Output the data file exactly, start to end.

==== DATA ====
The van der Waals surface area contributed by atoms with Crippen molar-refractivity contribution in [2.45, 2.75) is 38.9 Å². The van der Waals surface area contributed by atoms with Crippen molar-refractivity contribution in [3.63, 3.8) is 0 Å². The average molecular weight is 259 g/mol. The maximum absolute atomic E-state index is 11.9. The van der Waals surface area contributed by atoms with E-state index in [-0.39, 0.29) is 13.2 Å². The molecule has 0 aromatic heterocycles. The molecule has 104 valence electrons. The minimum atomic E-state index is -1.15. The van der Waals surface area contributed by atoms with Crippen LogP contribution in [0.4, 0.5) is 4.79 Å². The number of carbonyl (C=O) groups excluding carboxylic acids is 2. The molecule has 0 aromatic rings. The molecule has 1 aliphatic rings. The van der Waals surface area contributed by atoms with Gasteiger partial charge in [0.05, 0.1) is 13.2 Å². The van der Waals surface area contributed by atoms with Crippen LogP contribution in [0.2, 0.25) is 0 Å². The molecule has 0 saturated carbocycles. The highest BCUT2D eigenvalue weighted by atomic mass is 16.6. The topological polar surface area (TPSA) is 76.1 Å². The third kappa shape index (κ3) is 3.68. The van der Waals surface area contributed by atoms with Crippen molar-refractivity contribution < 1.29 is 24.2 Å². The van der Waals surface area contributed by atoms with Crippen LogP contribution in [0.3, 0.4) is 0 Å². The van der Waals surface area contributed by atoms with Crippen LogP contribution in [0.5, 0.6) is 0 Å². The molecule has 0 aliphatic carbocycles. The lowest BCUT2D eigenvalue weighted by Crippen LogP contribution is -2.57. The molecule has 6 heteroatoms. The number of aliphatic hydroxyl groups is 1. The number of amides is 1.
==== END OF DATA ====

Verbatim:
The van der Waals surface area contributed by atoms with Crippen molar-refractivity contribution in [2.45, 2.75) is 38.9 Å². The van der Waals surface area contributed by atoms with Crippen molar-refractivity contribution in [3.63, 3.8) is 0 Å². The average molecular weight is 259 g/mol. The maximum absolute atomic E-state index is 11.9. The van der Waals surface area contributed by atoms with E-state index in [-0.39, 0.29) is 13.2 Å². The molecule has 0 aromatic heterocycles. The molecule has 104 valence electrons. The minimum atomic E-state index is -1.15. The van der Waals surface area contributed by atoms with Crippen LogP contribution in [0.4, 0.5) is 4.79 Å². The number of carbonyl (C=O) groups excluding carboxylic acids is 2. The molecule has 0 aromatic rings. The molecule has 1 aliphatic rings. The van der Waals surface area contributed by atoms with Gasteiger partial charge in [0.05, 0.1) is 13.2 Å². The van der Waals surface area contributed by atoms with Crippen LogP contribution in [0.2, 0.25) is 0 Å². The molecule has 0 saturated carbocycles. The highest BCUT2D eigenvalue weighted by atomic mass is 16.6. The topological polar surface area (TPSA) is 76.1 Å². The third kappa shape index (κ3) is 3.68. The van der Waals surface area contributed by atoms with Crippen molar-refractivity contribution < 1.29 is 24.2 Å². The van der Waals surface area contributed by atoms with Crippen LogP contribution in [0.3, 0.4) is 0 Å². The van der Waals surface area contributed by atoms with Crippen LogP contribution in [0.5, 0.6) is 0 Å². The molecule has 0 aliphatic carbocycles. The lowest BCUT2D eigenvalue weighted by Crippen LogP contribution is -2.57. The molecule has 6 heteroatoms. The number of aliphatic hydroxyl groups is 1. The number of amides is 1.